During the French period (1699-1765), the Illinois country, in the upper Mississippi Valley, owed its growth to European-style commercial agriculture, based mainly on the labor of black slaves. Even though not a majority of the colony's population (in contrast to Lower Louisiana), slaves formed a large group. This article compares Upper and Lower Louisiana to distinguish the particularities of the Illinois slave system. At the same time, it discusses historians' divergent views on slavery and on African-European relations in Lower Louisiana. The comparison demonstrates that Africans and Afro-Creoles experienced better conditions of life in Illinois, but enjoyed less economic and cultural autonomy than their counterparts in Lower Louisiana. Within the context of a hierarchical and inegalitarian European society, relations between Africans and Europeans in Illinois varied by social group, but were never entirely free of racism.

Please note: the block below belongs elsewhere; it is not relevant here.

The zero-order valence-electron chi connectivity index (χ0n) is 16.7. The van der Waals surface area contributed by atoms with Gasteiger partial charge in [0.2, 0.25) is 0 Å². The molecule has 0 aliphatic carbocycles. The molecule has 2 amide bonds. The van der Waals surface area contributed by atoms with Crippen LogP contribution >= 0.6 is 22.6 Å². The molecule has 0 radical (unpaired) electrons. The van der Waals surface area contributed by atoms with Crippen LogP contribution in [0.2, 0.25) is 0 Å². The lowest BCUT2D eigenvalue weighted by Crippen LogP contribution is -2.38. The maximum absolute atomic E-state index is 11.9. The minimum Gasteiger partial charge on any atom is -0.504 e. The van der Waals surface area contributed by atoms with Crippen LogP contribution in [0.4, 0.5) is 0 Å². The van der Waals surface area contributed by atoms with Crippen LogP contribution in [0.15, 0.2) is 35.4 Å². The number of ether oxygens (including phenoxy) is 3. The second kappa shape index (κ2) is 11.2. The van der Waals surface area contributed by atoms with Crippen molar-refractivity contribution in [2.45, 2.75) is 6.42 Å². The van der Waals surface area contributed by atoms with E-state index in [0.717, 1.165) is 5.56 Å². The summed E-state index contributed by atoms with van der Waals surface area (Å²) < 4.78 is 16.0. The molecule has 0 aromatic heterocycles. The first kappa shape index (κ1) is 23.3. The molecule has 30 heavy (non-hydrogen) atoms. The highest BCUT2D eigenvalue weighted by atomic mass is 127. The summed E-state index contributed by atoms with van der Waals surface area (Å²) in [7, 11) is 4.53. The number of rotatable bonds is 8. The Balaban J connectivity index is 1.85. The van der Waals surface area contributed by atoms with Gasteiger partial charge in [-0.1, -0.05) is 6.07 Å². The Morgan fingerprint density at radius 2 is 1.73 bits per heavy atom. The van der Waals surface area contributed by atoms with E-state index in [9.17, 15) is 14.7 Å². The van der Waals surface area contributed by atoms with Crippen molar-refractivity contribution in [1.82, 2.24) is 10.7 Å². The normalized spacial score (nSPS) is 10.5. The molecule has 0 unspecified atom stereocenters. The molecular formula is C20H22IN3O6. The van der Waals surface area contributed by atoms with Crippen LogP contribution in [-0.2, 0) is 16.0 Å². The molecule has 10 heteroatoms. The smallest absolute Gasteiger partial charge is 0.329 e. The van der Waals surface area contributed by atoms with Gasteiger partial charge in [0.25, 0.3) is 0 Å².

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pp. 51-68
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